Select portion of password

gilesgiles Junior Member
edited December 1969 in 1Password 3 – 6 for Mac
Hi

I've just started to use your software and it is excellent, however I have the same problem with UK banks that ask for certain digits from a password. The problem with using the secure notes is that you have to open up 1p and look to see what the password was.

Would it be possible for the user to select the relevant login from the 1P > Go & Fill Login menu and then 2 things happen:
1, 1P loads the correct url
2, 1P has an additional screen pop up that asks the user to select which digits are required from the passcode, which would depend upon what the bank is requesting on the
screen.

Once the user selects the digits and presses ok, the form will be filled and submitted

That would still be much better than having to go into secure notes. In the 1P software, the login password field could be set with a random flag which would prompt 1P to open the extra screen.

Thanks
giles

Comments

  • dtearedteare Agile Founder

    Team Member
    edited December 1969
    Hi giles, and welcome to the forums!

    giles wrote:
    I've just started to use your software and it is excellent


    Thank you!

    giles wrote:
    I have the same problem with UK banks that ask for certain digits from a password. The problem with using the secure notes is that you have to open up 1p and look to see what the password was.


    This is not possible in 1Password 2 (you posted this in the 1Password 2 forum) and 1Password 2 is not being updated anymore so unless you upgrade you will need to continue to rely on the Secure Note approach.

    In 1Password 3, however, there is an easier way. Instead of using a separate Secure Note you can store the data in the Notes field of your Login, and then you can view the Login's details inside the web browser. To do this, click the 1P toolbar icon and select the Login you want, just like you normally would when filling, but hold the Shift key when clicking it. The Edit Login window will appear and you'll be able to see all the information you stored in the Login.

    The only thing I don't like about this approach is you start immediately in Edit mode. I want to change things a bit to start in view mode so you can easily copy the data you want. Having an Edit and Delete button will allow you to be more explicit about your intentions which I think will be a good thing. In the mean time, however, you can simply click Cancel each time to make sure you do not accidentally edit the Login.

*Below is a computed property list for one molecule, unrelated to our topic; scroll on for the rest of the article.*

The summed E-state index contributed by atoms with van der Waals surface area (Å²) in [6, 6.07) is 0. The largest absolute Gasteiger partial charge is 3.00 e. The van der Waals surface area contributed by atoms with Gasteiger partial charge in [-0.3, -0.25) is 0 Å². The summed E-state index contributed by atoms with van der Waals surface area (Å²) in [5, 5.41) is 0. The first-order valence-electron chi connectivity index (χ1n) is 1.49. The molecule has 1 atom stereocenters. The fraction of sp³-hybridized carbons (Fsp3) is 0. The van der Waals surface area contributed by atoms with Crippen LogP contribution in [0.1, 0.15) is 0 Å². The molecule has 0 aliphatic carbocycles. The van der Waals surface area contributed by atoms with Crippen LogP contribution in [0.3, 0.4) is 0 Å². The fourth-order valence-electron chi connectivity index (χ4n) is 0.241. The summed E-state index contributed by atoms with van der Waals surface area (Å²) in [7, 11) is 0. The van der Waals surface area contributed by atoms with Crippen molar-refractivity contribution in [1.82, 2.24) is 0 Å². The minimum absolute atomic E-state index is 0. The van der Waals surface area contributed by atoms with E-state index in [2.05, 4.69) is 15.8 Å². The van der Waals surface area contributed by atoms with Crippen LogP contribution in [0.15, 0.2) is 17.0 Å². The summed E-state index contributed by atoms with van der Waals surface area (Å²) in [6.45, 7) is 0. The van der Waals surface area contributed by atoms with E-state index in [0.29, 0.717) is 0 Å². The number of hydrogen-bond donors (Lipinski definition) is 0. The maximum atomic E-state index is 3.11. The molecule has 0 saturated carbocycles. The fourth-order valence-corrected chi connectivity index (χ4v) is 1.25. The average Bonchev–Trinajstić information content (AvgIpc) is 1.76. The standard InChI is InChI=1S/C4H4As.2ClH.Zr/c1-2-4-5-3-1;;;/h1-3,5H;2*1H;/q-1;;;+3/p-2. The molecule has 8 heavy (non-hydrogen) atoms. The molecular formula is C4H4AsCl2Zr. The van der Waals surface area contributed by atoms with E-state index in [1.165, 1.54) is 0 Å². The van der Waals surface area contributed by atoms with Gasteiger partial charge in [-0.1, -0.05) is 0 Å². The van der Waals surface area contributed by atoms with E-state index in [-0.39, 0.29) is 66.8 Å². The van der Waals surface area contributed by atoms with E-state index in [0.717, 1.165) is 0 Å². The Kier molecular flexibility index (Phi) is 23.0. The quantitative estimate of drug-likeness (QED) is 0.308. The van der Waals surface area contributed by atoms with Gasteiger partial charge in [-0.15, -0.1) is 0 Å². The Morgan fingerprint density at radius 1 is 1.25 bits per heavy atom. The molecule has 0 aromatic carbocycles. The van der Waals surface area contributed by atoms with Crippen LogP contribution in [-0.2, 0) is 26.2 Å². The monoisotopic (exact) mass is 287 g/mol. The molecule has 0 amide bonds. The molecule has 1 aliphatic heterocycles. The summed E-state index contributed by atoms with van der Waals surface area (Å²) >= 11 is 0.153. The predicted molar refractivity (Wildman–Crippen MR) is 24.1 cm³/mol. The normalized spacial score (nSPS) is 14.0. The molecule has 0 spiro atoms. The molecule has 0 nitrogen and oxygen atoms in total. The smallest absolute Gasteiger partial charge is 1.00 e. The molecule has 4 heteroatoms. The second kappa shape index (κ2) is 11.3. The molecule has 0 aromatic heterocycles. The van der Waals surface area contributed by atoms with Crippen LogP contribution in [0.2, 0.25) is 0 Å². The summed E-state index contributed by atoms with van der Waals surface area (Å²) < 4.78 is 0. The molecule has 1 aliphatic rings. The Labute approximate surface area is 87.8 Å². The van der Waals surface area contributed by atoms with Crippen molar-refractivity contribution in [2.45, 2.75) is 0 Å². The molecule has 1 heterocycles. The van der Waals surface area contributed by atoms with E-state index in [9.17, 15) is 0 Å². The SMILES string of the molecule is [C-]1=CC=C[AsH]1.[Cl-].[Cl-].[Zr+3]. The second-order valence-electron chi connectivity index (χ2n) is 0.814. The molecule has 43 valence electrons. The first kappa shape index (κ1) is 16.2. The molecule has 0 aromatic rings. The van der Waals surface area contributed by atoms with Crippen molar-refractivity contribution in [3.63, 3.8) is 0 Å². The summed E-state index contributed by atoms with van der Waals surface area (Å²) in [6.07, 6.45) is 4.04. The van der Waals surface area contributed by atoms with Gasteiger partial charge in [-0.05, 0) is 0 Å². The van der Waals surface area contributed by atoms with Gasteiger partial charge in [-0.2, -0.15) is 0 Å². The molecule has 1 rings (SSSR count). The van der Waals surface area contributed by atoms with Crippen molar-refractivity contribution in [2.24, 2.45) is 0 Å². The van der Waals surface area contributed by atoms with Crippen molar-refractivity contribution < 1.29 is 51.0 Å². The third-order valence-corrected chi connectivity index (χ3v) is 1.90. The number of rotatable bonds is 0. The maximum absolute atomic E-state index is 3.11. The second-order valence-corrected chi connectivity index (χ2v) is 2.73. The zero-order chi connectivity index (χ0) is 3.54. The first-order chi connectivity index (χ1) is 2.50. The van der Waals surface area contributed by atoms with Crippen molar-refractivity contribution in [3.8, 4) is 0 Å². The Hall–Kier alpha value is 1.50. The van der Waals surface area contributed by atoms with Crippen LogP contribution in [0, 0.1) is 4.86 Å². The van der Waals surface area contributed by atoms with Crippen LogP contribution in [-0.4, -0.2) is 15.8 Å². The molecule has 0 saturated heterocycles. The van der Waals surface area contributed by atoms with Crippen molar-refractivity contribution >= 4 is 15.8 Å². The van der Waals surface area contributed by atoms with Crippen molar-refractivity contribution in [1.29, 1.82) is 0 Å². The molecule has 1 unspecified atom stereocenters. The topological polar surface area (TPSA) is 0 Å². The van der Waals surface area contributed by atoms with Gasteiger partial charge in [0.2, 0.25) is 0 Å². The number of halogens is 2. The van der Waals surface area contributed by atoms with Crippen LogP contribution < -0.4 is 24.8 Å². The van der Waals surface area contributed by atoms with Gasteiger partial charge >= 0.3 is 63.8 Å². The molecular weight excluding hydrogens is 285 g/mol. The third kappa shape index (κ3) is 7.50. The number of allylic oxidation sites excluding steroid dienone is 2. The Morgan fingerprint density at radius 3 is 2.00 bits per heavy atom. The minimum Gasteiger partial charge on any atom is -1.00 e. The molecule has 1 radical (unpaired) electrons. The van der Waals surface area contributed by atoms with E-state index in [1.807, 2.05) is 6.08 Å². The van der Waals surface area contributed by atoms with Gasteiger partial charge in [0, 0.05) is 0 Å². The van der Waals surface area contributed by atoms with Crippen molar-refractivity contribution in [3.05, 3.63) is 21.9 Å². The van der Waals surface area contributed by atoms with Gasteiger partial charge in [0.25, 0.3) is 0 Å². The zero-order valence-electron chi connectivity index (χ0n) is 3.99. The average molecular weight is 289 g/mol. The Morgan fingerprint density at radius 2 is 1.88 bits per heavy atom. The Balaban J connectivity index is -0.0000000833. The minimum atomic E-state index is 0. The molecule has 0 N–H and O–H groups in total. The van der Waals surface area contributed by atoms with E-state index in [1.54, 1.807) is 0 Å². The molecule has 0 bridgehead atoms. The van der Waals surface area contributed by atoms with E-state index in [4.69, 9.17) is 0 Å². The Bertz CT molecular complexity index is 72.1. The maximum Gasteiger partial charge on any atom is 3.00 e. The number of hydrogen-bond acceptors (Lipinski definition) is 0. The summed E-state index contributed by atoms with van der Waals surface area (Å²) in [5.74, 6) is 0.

If you purchased 1Password within the last year you will already have a 1Password 3 license and can upgrade for free.
  • gilesgiles Junior Member
    edited December 1969
    Hi Dave

    Sorry for the wrong forum posting, I found a thread that was similar to my experiences and tagged on the end of it. Anyway, I'm impressed that I have a response from a founder, thats what I call personal service!

    I tried the notes and it works well and I agree that it would be best in view mode rather than edit, as long as view mode allows select & copy.

    I have now found another variation on another bank that I use. This bank asks a security question, but it chooses from 4 different subjects, so the notes will be ideal to keep the 4 answers for copy / pasting.

    The only downside that I can see from the notes feature is that it does not autofill and so you need a few more keystrokes, but that is just me being lazy after being spoilt with your Go & fill feature which is excellent.

    Thanks
    Giles
  • MartySMartyS AgileBits Customer Care (retired)
    edited December 1969
    Thank you for the additional feedback Giles. When a site only expects one possible answer it's really easy for 1Password to store that and quite often even to Fill the value, but when a web site starts using techniques to make *you* think, imagine how the 1Password software must "feel". It cannot read the intentions of the web server or HTML page to determine what response is appropriate so the next best thing is to let you keep all the values handy and that's the approach we've taken. I do actually have one case where I have 3 different Logins for the same site with each "security" response in the appropriate field for a Fill: it's up to me to know which one the web form is expecting. And of course each of my "security" answers is actually a strong generated password... not the actual city I was born, or my mother's maiden name or ... and the web server doesn't know or care. :)
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